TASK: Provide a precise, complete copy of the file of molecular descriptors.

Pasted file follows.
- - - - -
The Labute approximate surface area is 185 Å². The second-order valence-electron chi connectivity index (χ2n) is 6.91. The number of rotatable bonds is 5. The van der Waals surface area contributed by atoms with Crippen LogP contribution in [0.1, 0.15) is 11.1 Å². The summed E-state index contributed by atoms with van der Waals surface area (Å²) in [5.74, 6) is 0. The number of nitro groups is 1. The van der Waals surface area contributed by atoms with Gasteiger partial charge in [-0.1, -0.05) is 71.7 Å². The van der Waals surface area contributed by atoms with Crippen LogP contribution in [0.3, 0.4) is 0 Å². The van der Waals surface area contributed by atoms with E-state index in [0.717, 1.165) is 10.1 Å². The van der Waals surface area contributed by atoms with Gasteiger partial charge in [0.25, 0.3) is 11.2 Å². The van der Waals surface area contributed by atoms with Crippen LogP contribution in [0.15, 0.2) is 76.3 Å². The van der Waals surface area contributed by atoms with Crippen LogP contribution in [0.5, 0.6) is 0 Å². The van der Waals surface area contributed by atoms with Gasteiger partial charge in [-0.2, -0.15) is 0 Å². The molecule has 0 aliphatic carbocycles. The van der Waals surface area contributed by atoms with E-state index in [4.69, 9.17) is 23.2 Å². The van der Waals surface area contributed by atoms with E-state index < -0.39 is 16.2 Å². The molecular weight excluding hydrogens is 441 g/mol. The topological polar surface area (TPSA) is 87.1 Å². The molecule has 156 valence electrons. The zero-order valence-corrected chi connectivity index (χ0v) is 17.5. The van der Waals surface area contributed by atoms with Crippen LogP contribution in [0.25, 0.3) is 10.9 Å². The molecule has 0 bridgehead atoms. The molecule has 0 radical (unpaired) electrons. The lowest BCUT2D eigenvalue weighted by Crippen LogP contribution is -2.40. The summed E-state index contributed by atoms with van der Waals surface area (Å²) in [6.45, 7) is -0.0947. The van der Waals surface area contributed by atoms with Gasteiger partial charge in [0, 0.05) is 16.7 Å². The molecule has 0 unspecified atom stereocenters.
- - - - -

The Labute approximate surface area is 185 Å². The second-order valence-electron chi connectivity index (χ2n) is 6.91. The number of rotatable bonds is 5. The van der Waals surface area contributed by atoms with Crippen LogP contribution in [0.1, 0.15) is 11.1 Å². The summed E-state index contributed by atoms with van der Waals surface area (Å²) in [5.74, 6) is 0. The number of nitro groups is 1. The van der Waals surface area contributed by atoms with Gasteiger partial charge in [-0.1, -0.05) is 71.7 Å². The van der Waals surface area contributed by atoms with Crippen LogP contribution in [0.3, 0.4) is 0 Å². The van der Waals surface area contributed by atoms with E-state index in [0.717, 1.165) is 10.1 Å². The van der Waals surface area contributed by atoms with Gasteiger partial charge in [0.25, 0.3) is 11.2 Å². The van der Waals surface area contributed by atoms with Crippen LogP contribution in [0.15, 0.2) is 76.3 Å². The van der Waals surface area contributed by atoms with Crippen LogP contribution in [0.5, 0.6) is 0 Å². The van der Waals surface area contributed by atoms with Gasteiger partial charge in [-0.2, -0.15) is 0 Å². The molecule has 0 aliphatic carbocycles. The van der Waals surface area contributed by atoms with E-state index in [4.69, 9.17) is 23.2 Å². The van der Waals surface area contributed by atoms with E-state index < -0.39 is 16.2 Å². The molecular weight excluding hydrogens is 441 g/mol. The topological polar surface area (TPSA) is 87.1 Å². The molecule has 156 valence electrons. The zero-order valence-corrected chi connectivity index (χ0v) is 17.5. The van der Waals surface area contributed by atoms with Crippen LogP contribution in [0.25, 0.3) is 10.9 Å². The molecule has 0 bridgehead atoms. The molecule has 0 radical (unpaired) electrons. The lowest BCUT2D eigenvalue weighted by Crippen LogP contribution is -2.40. The summed E-state index contributed by atoms with van der Waals surface area (Å²) in [6.45, 7) is -0.0947. The van der Waals surface area contributed by atoms with Gasteiger partial charge in [0, 0.05) is 16.7 Å². The molecule has 0 unspecified atom stereocenters.